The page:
PETA Sues on Behalf of a Monkey for Rights to His Selfies

"Just like any other author of an original work."

People for the Ethical Treatment of Animals has filed a lawsuit on behalf of a monkey claiming that the monkey owns the rights to selfies it took.


The selfies in question were taken way back in 2011, when a monkey named “Naruto” grabbed photographer David Slater’s camera and snapped them. No matter how much time has passed, however, PETA apparently considers it just way too big of a deal to let go.

Right now, no one owns the photos. Slater has insisted that he holds the rights to the images. However, Wikimedia, which has made them available for publishing for free, maintains that no one owns them since a monkey took them and monkeys are not covered under copyright law — which is exactly what PETA has a problem with.

“If we prevail in this lawsuit, it will be the first time that a nonhuman animal is declared the owner of property, rather than being declared a piece of property himself or herself,” PETA general counsel Jeffrey Kerr said in a statement.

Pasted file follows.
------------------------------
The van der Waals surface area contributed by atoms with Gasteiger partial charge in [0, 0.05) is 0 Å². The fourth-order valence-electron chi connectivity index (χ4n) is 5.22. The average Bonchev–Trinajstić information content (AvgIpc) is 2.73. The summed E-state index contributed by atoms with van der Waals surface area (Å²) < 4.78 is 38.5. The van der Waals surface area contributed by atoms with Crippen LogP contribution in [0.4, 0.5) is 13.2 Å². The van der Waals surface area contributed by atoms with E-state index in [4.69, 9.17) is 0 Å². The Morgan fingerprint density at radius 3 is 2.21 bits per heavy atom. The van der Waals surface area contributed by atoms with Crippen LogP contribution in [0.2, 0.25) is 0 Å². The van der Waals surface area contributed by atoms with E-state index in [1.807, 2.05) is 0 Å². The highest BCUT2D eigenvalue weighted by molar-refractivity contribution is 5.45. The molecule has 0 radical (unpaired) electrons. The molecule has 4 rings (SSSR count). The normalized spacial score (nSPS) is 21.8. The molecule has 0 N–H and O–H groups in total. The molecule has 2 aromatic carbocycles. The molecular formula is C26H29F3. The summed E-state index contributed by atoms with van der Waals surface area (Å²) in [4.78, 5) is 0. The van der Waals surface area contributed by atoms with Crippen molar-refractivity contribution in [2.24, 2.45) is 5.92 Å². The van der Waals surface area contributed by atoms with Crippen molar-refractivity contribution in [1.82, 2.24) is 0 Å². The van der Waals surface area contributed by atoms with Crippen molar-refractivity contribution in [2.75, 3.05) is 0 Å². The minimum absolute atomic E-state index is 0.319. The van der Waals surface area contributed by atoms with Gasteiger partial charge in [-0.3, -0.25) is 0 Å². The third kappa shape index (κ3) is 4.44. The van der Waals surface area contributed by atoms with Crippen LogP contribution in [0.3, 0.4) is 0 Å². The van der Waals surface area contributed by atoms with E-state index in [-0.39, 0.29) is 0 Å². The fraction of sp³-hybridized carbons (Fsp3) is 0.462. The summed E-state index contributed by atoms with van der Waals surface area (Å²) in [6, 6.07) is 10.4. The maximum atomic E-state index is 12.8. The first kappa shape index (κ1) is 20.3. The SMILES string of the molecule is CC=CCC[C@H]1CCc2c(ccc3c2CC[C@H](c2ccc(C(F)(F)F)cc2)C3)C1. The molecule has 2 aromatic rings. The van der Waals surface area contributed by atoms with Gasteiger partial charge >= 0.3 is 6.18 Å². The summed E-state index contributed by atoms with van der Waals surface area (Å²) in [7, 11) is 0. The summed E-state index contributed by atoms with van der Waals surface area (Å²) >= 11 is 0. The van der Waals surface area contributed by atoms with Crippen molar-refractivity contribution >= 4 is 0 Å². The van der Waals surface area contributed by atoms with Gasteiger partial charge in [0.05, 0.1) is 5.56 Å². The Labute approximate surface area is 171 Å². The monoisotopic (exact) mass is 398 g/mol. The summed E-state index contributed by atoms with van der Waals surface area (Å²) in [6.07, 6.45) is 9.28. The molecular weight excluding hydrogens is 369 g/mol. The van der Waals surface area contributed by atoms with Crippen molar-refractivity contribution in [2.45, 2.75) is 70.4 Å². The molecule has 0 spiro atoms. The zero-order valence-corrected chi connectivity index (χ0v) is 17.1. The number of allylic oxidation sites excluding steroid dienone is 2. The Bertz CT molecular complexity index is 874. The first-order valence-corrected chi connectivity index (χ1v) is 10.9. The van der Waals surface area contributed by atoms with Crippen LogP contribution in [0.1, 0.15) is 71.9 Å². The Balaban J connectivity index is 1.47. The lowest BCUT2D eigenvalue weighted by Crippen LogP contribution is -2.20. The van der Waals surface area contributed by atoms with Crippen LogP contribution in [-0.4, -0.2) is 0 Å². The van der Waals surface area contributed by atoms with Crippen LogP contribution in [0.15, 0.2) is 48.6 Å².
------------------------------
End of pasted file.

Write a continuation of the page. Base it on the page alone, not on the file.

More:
Kerr told CNET that PETA has no selfish intentions in filing this lawsuit — it’s all about “protecting the intellectual property rights of Naruto . . . just like any other author of an original work.”

#share#PETA is demanding “monetary damages as well as an injunction banning the sale or publication” of the photos, as well as permission “as ‘next friend’ to Naruto . . . to manage the copyright of the photos, license them for commercial use, and use 100 percent of the proceeds for the benefit of Naruto and his community.”

How PETA determined that Naruto considers them friends is unclear.

The lawsuit was filed in a San Francisco federal court on Monday.

— Katherine Timpf is a reporter for National Review.


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